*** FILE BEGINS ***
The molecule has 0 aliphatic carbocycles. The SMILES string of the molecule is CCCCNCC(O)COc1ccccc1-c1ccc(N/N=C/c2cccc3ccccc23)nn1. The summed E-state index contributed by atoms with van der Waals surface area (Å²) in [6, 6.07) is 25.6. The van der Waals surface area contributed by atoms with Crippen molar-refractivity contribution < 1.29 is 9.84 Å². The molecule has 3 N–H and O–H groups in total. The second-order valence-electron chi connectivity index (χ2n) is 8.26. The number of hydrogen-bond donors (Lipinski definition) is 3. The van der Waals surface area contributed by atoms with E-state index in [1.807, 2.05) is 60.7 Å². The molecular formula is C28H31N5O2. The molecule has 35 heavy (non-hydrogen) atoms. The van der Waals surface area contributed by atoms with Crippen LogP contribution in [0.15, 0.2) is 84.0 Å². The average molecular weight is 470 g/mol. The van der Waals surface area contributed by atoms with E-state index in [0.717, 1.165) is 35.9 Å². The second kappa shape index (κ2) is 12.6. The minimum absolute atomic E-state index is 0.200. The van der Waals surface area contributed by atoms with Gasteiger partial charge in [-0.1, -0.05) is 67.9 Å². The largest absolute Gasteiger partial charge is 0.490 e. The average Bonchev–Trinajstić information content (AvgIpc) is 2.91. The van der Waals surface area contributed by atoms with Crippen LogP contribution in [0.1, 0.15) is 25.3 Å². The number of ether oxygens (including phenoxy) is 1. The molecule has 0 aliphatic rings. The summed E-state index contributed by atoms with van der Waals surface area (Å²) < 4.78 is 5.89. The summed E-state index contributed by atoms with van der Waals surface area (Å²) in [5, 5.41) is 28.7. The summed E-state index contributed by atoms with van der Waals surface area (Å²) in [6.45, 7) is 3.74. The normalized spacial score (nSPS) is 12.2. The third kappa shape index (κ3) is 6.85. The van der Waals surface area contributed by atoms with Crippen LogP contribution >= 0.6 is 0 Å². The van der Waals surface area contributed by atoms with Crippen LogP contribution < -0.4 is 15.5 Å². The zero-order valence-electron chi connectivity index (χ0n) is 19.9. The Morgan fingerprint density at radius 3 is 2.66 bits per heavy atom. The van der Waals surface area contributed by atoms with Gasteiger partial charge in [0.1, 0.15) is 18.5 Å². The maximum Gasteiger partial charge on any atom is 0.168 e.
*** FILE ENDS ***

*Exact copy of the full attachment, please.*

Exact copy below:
The molecule has 0 aliphatic carbocycles. The SMILES string of the molecule is CCCCNCC(O)COc1ccccc1-c1ccc(N/N=C/c2cccc3ccccc23)nn1. The summed E-state index contributed by atoms with van der Waals surface area (Å²) in [6, 6.07) is 25.6. The van der Waals surface area contributed by atoms with Crippen molar-refractivity contribution < 1.29 is 9.84 Å². The molecule has 3 N–H and O–H groups in total. The second-order valence-electron chi connectivity index (χ2n) is 8.26. The number of hydrogen-bond donors (Lipinski definition) is 3. The van der Waals surface area contributed by atoms with E-state index in [1.807, 2.05) is 60.7 Å². The molecular formula is C28H31N5O2. The molecule has 35 heavy (non-hydrogen) atoms. The van der Waals surface area contributed by atoms with Crippen LogP contribution in [0.15, 0.2) is 84.0 Å². The average molecular weight is 470 g/mol. The van der Waals surface area contributed by atoms with E-state index in [0.717, 1.165) is 35.9 Å². The second kappa shape index (κ2) is 12.6. The minimum absolute atomic E-state index is 0.200. The van der Waals surface area contributed by atoms with Gasteiger partial charge in [-0.1, -0.05) is 67.9 Å². The largest absolute Gasteiger partial charge is 0.490 e. The average Bonchev–Trinajstić information content (AvgIpc) is 2.91. The van der Waals surface area contributed by atoms with Crippen LogP contribution in [0.1, 0.15) is 25.3 Å². The number of ether oxygens (including phenoxy) is 1. The molecule has 0 aliphatic rings. The summed E-state index contributed by atoms with van der Waals surface area (Å²) < 4.78 is 5.89. The summed E-state index contributed by atoms with van der Waals surface area (Å²) in [5, 5.41) is 28.7. The summed E-state index contributed by atoms with van der Waals surface area (Å²) in [6.45, 7) is 3.74. The normalized spacial score (nSPS) is 12.2. The third kappa shape index (κ3) is 6.85. The van der Waals surface area contributed by atoms with Crippen LogP contribution >= 0.6 is 0 Å². The van der Waals surface area contributed by atoms with Crippen LogP contribution < -0.4 is 15.5 Å². The zero-order valence-electron chi connectivity index (χ0n) is 19.9. The Morgan fingerprint density at radius 3 is 2.66 bits per heavy atom. The van der Waals surface area contributed by atoms with Gasteiger partial charge in [0.1, 0.15) is 18.5 Å². The maximum Gasteiger partial charge on any atom is 0.168 e.